Atlanta: Looking for Consistent Pies? Osteria 832 May Not Have Your Number


[Photographs: Todd Brock]

Osteria 832

832 North Highland Avenue, Atlanta, GA 30306 (map); 404-897-1414;
Pizza type: Neapolitan-style
Oven type: Gas
The Skinny: Family hotspot in a cool neighborhood, pies can be wildly inconsistent, though
Price: Cheese, $8; Lombarda, $11, Margherita, $9, Weekly special, $16

Man, how your priorities shift when you have kids. Take dining out, for example. That swanky new restaurant in the hipster district? Not really on your radar... but that doesn't mean you're stuck with indoor playgrounds and crayons on the table. Plenty of restaurants totally get the foodie-and-family-friendly tapdance. Some restaurants even make it what they're known for. And those become the places you now seek out. Osteria 832's reputation around town is one of a place where you'll feel right at home whether it's a pre-bar-crawl nosh, a just-the-two-of-you date night, or a load-up-the-minivan family dinner... with a menu full of upscale pizzas and pastas meant to delight the kids AND cater to mom and dad's sophisticated palates. I wish they consistently delivered on the pizza part of that promise.

There are crayons on the table, but the kids' menu also spells out rules for the munchkins. Pretty basic stuff, but as a parent, it's a powerful tool to be able to point out, "You need to behave. It says so right on the menu." Osteria has fun with it; there's a tongue-in-cheek (I hope) policy that, "Unattended children will be sent home with a Red Bull and a puppy." Osteria 832 has, in fact, been singled out by more than one local publication as the most kid-friendly restaurant in the city.


But Osteria 832 also has a bit of a reputation for being hit-or-miss. For every person who loves it passionately, there's someone who was less than impressed. And on this night, that all-over-the-place tendency came out just as the pizzas did. The plain cheese was inoffensive if unremarkable, highlighting the thin hand-tossed dough, which becomes a crackly 12-inch crust after a stint of about four minutes on the stone hearth of what looked to be a Wood Stone Fire Deck oven.


My eight-year-old's Lombarda was a very good pie. Big crumbles of juicy sausage dotted the surface blanketed by mozz and gorgonzola. Of the four pies at my table, this was the only one that had any real lift or bubble structure in the rim. Crunchy and flat, sometimes to a fault. Even crust-lovers may find themselves leaving the bones at Osteria.


We Slice'rs often use the Margherita as the measuring stick for pizzerias. Thankfully for Osteria 832, I didn't base my judgment solely on theirs. I love a Margherita with a photogenic, more classical (some might say) construction of puddling mozzarella and whole basil leaves... but I'm willing to look past looks if it's got something scrumptious going on underneath. Sadly, this Margherita tasted exactly the way it appeared: like a plain cheese pie with too-few wispy frizzles of bland basil scattered about. Bleh.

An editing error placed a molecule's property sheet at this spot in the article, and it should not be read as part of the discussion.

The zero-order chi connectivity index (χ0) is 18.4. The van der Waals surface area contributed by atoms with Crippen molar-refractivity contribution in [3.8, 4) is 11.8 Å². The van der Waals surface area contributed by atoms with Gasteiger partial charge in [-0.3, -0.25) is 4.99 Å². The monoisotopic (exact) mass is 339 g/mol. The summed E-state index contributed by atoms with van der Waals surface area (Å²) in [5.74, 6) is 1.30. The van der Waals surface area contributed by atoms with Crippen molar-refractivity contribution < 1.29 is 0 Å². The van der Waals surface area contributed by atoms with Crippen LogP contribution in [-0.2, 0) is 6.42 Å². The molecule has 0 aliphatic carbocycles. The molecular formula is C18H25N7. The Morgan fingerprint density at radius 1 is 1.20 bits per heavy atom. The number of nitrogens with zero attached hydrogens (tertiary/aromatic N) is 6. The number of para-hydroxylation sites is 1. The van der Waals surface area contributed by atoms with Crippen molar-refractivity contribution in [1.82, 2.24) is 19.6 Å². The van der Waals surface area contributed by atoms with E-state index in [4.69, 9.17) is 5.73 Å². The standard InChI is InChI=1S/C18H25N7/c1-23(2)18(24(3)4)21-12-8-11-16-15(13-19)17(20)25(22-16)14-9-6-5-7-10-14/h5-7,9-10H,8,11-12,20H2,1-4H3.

Osteria 832 offers a weekly pizza special, usually based on seasonally available toppings. This week, the special featured bacon, roasted corn, roasted red pepper, scallions, and fontina. It smelled heavenly, with wide, meaty strips of bacon that actually had some color and crisp edges to them. Artfully arranged with the peppers and scallions, it was one of the prettier pies I've seen lately. I loved the taste (bacon and corn are staples for my grilled pizzas in summer), but that hit-or-miss rep reared its ugly head with some more practical concerns.


So, that happened a lot. Instead of using diced scallions, Osteria lays them on the pie in chewy lengths. Maybe for aesthetics, but they proved to be tough to cut through cleanly. Same with thicker strips of bacon, and long slices of peppers. Foodrunners at Osteria use a pizza wheel before serving, but I ended up doing a lot of extra sawing with a table knife to finish the job. Even after I got the slices separated, I grabbed hold of all those same toppings with my teeth as I chewed, just pulling things apart more than anything. I'm all for an attractive presentation, but pizza shouldn't be this frustrating to manipulate.


A look underneath showed even more inconsistency. One of those undercarriages (the special) is beautifully charred and tasted like it. One (the Margherita) is burnt. And definitely tasted like it. How could these four pies run such a gamut from average... to very good... to bland, boring, and burnt... to great-tasting-but-a-pain-in-the-ass?

That's my Osteria experience in a nutshell, I guess. Some good, some bad, with no real rhyme or reason as to which you'll get. They do a near-perfect special that'll already be off the menu by the time you read this... but render the standby Margherita almost inedible. An off night for the kitchen? Perhaps. But I'm afraid Osteria 832 has come off my go-to list. My kids are inconsistent enough when we dine out; I can't roll the dice on the restaurant, too.

About the Author: Todd Brock lives the glamorous life of a stay-at-home freelance writer in the suburbs of Atlanta. Besides being paid to eat cheeseburgers for AHT and pizzas for Slice, he's written and produced over 1,000 hours of television and penned Building Chicken Coops for Dummies. When he grows up, he wants to be either the starting quarterback for the Dallas Cowboys or the drummer for Hootie & the Blowfish. Or both.